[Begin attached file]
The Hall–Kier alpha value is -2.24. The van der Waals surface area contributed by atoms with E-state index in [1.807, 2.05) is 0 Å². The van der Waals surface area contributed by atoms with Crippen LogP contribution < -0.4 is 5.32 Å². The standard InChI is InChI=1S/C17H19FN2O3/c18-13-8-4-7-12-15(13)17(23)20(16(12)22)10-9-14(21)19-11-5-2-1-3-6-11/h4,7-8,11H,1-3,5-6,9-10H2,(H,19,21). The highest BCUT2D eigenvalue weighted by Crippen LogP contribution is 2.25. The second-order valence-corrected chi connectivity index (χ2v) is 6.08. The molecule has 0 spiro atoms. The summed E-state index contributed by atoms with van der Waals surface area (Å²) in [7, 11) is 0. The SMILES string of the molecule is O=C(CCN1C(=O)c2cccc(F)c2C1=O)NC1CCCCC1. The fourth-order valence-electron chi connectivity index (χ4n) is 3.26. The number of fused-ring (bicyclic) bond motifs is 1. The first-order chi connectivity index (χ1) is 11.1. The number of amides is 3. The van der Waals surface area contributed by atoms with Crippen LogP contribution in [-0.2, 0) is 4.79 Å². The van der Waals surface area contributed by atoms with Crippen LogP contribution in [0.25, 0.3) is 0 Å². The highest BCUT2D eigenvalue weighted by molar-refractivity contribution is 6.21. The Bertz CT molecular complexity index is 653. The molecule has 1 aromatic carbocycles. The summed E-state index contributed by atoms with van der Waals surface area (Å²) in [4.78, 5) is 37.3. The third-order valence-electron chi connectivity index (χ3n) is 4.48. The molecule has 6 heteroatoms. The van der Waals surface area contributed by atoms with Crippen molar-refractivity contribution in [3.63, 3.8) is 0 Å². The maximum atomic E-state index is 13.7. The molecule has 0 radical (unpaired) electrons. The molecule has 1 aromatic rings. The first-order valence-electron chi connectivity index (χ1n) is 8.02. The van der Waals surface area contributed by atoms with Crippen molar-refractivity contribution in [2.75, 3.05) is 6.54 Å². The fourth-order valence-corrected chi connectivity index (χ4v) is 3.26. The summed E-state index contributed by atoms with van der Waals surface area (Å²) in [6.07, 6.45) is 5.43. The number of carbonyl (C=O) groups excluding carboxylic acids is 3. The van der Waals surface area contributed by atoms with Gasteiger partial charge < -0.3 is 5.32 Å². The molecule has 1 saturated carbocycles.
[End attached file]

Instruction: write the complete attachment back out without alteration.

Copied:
The Hall–Kier alpha value is -2.24. The van der Waals surface area contributed by atoms with E-state index in [1.807, 2.05) is 0 Å². The van der Waals surface area contributed by atoms with Crippen LogP contribution < -0.4 is 5.32 Å². The standard InChI is InChI=1S/C17H19FN2O3/c18-13-8-4-7-12-15(13)17(23)20(16(12)22)10-9-14(21)19-11-5-2-1-3-6-11/h4,7-8,11H,1-3,5-6,9-10H2,(H,19,21). The highest BCUT2D eigenvalue weighted by Crippen LogP contribution is 2.25. The second-order valence-corrected chi connectivity index (χ2v) is 6.08. The molecule has 0 spiro atoms. The summed E-state index contributed by atoms with van der Waals surface area (Å²) in [7, 11) is 0. The SMILES string of the molecule is O=C(CCN1C(=O)c2cccc(F)c2C1=O)NC1CCCCC1. The fourth-order valence-electron chi connectivity index (χ4n) is 3.26. The number of fused-ring (bicyclic) bond motifs is 1. The first-order chi connectivity index (χ1) is 11.1. The number of amides is 3. The van der Waals surface area contributed by atoms with Crippen LogP contribution in [-0.2, 0) is 4.79 Å². The van der Waals surface area contributed by atoms with Crippen LogP contribution in [0.25, 0.3) is 0 Å². The highest BCUT2D eigenvalue weighted by molar-refractivity contribution is 6.21. The Bertz CT molecular complexity index is 653. The molecule has 1 aromatic carbocycles. The summed E-state index contributed by atoms with van der Waals surface area (Å²) in [4.78, 5) is 37.3. The third-order valence-electron chi connectivity index (χ3n) is 4.48. The molecule has 6 heteroatoms. The van der Waals surface area contributed by atoms with Crippen molar-refractivity contribution in [3.63, 3.8) is 0 Å². The maximum atomic E-state index is 13.7. The molecule has 0 radical (unpaired) electrons. The molecule has 1 aromatic rings. The first-order valence-electron chi connectivity index (χ1n) is 8.02. The van der Waals surface area contributed by atoms with Crippen molar-refractivity contribution in [2.75, 3.05) is 6.54 Å². The fourth-order valence-corrected chi connectivity index (χ4v) is 3.26. The summed E-state index contributed by atoms with van der Waals surface area (Å²) in [6.07, 6.45) is 5.43. The number of carbonyl (C=O) groups excluding carboxylic acids is 3. The van der Waals surface area contributed by atoms with Gasteiger partial charge < -0.3 is 5.32 Å². The molecule has 1 saturated carbocycles.